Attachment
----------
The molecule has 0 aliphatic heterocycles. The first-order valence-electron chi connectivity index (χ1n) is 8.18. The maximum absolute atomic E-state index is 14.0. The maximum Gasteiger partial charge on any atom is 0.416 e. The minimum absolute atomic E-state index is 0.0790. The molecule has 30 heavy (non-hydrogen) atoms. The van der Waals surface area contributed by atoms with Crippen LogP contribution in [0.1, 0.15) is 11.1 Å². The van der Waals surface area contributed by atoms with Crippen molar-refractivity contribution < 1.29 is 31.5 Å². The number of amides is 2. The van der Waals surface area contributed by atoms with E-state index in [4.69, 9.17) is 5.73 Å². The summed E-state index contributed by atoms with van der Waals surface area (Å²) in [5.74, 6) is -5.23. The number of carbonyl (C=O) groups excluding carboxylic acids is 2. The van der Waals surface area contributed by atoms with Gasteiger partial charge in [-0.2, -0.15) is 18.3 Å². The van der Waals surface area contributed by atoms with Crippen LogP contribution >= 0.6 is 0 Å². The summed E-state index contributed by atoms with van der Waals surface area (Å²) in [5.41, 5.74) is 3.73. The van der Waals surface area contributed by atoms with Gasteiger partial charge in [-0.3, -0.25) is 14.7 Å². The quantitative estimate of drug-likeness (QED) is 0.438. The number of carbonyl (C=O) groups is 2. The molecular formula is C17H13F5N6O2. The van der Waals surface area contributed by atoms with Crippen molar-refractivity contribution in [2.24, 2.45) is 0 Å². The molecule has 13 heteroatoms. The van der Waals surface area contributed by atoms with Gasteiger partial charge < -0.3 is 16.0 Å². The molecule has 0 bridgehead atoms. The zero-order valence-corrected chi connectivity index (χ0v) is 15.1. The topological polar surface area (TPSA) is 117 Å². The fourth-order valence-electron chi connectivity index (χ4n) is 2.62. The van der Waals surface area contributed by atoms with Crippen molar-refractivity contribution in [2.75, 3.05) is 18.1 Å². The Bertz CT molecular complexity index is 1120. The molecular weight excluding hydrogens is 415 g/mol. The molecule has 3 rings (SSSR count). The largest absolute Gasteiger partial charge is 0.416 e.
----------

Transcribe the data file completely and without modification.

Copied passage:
The molecule has 0 aliphatic heterocycles. The first-order valence-electron chi connectivity index (χ1n) is 8.18. The maximum absolute atomic E-state index is 14.0. The maximum Gasteiger partial charge on any atom is 0.416 e. The minimum absolute atomic E-state index is 0.0790. The molecule has 30 heavy (non-hydrogen) atoms. The van der Waals surface area contributed by atoms with Crippen LogP contribution in [0.1, 0.15) is 11.1 Å². The van der Waals surface area contributed by atoms with Crippen molar-refractivity contribution < 1.29 is 31.5 Å². The number of amides is 2. The van der Waals surface area contributed by atoms with E-state index in [4.69, 9.17) is 5.73 Å². The summed E-state index contributed by atoms with van der Waals surface area (Å²) in [5.74, 6) is -5.23. The number of carbonyl (C=O) groups excluding carboxylic acids is 2. The van der Waals surface area contributed by atoms with Gasteiger partial charge in [-0.2, -0.15) is 18.3 Å². The van der Waals surface area contributed by atoms with Crippen LogP contribution >= 0.6 is 0 Å². The summed E-state index contributed by atoms with van der Waals surface area (Å²) in [5.41, 5.74) is 3.73. The van der Waals surface area contributed by atoms with Gasteiger partial charge in [-0.3, -0.25) is 14.7 Å². The quantitative estimate of drug-likeness (QED) is 0.438. The number of carbonyl (C=O) groups is 2. The molecular formula is C17H13F5N6O2. The van der Waals surface area contributed by atoms with Crippen molar-refractivity contribution in [2.24, 2.45) is 0 Å². The molecule has 13 heteroatoms. The van der Waals surface area contributed by atoms with Gasteiger partial charge < -0.3 is 16.0 Å². The molecule has 0 bridgehead atoms. The zero-order valence-corrected chi connectivity index (χ0v) is 15.1. The topological polar surface area (TPSA) is 117 Å². The fourth-order valence-electron chi connectivity index (χ4n) is 2.62. The van der Waals surface area contributed by atoms with Crippen molar-refractivity contribution in [2.75, 3.05) is 18.1 Å². The Bertz CT molecular complexity index is 1120. The molecular weight excluding hydrogens is 415 g/mol. The molecule has 3 rings (SSSR count). The largest absolute Gasteiger partial charge is 0.416 e.